Gunman Disguised as a FedEx Driver Kills Son, Wounds Husband Of New Jersey Federal Judge Assigned to Epstein Case

Esther Salas

[otw_shortcode_dropcap label=”U” font=”Ultra” background_color_class=”otw-no-background” size=”large” border_color_class=”otw-no-border-color”][/otw_shortcode_dropcap].S. District Court Judge Esther Salas of New Jersey survived a horrendous attack Sunday which killed her 20-year-old son after he was shot through the heart and left her husband in critical condition. The gunman approached her North Brunswick, New Jersey home dressed as a FedEx driver, and opened fire. Miraculously, Salas herself was reportedly unharmed in the attack.

The official Twitter account of Newark, New Jersey’s FBI tweeted: “The FBI is investigating a shooting that occurred at the home of Judge Ester Salas in North Brunswick Township, New Jersey earlier this evening, July 19. We’re looking for one subject & ask that anyone who thinks they may have relevant information call us at 1-973-792-3001.”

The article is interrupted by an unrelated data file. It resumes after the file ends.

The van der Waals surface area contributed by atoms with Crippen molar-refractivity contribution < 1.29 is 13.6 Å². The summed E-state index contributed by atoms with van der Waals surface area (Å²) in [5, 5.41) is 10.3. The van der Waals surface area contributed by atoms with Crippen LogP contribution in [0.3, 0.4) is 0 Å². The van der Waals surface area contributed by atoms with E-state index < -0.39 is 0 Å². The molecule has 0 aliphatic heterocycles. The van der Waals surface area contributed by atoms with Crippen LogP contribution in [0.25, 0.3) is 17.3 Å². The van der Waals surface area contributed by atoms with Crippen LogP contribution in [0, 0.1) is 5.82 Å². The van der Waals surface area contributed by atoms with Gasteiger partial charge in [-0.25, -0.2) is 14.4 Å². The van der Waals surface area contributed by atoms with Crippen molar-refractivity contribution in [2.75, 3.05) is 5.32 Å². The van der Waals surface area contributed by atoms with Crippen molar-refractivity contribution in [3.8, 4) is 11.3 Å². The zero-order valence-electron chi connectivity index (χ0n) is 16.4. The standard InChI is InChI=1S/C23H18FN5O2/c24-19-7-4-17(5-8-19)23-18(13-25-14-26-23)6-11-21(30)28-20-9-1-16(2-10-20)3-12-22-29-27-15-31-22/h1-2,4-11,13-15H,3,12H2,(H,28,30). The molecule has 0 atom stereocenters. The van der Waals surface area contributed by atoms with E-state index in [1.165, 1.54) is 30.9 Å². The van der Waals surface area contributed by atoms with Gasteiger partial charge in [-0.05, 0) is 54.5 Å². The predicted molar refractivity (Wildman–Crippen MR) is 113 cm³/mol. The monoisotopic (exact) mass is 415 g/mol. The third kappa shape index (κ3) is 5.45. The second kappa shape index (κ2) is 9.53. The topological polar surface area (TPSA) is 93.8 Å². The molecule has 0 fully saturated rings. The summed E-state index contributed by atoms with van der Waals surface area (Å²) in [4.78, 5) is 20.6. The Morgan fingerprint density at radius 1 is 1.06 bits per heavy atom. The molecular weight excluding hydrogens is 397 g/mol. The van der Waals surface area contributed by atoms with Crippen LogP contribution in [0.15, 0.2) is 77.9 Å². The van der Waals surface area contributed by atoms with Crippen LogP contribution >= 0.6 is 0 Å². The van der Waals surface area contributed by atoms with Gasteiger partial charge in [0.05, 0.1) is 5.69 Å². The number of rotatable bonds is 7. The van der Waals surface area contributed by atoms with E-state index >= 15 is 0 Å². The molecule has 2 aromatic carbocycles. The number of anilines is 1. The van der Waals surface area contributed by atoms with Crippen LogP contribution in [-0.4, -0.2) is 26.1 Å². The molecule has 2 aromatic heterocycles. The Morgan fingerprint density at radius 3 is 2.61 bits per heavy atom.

It is unclear if Salas was the target of the attack, who has received threats previously. Four days before the shooting, Salas “was assigned to the ongoing lawsuit brought by Deutsche Bank investors who claim the company made false and misleading statements about its anti-money laundering policies. The suit also alleged the bank failed to properly monitor ‘high-risk’ customers, including convicted sex offender Jeffrey Epsteinreported Newsweek.

Salas has presided over high-profile cases such as a 2013 fraud trial of The Real Housewives of New Jersey stars Joe and Teresa Giudice. Salas’ husband, Mark Anderl, is also a notable criminal defense attorney and former assistant Essex County prosecutor. Anderl is currently in critical but stable condition after undergoing surgery.

A New Brunswick Police dispatcher told NPR they could confirm an ongoing investigation, but could not confirm any details. Salas is the first Latina to serve as a federal district judge in New Jersey and was nominated by former President Barack Obama in 2010 reported NPR.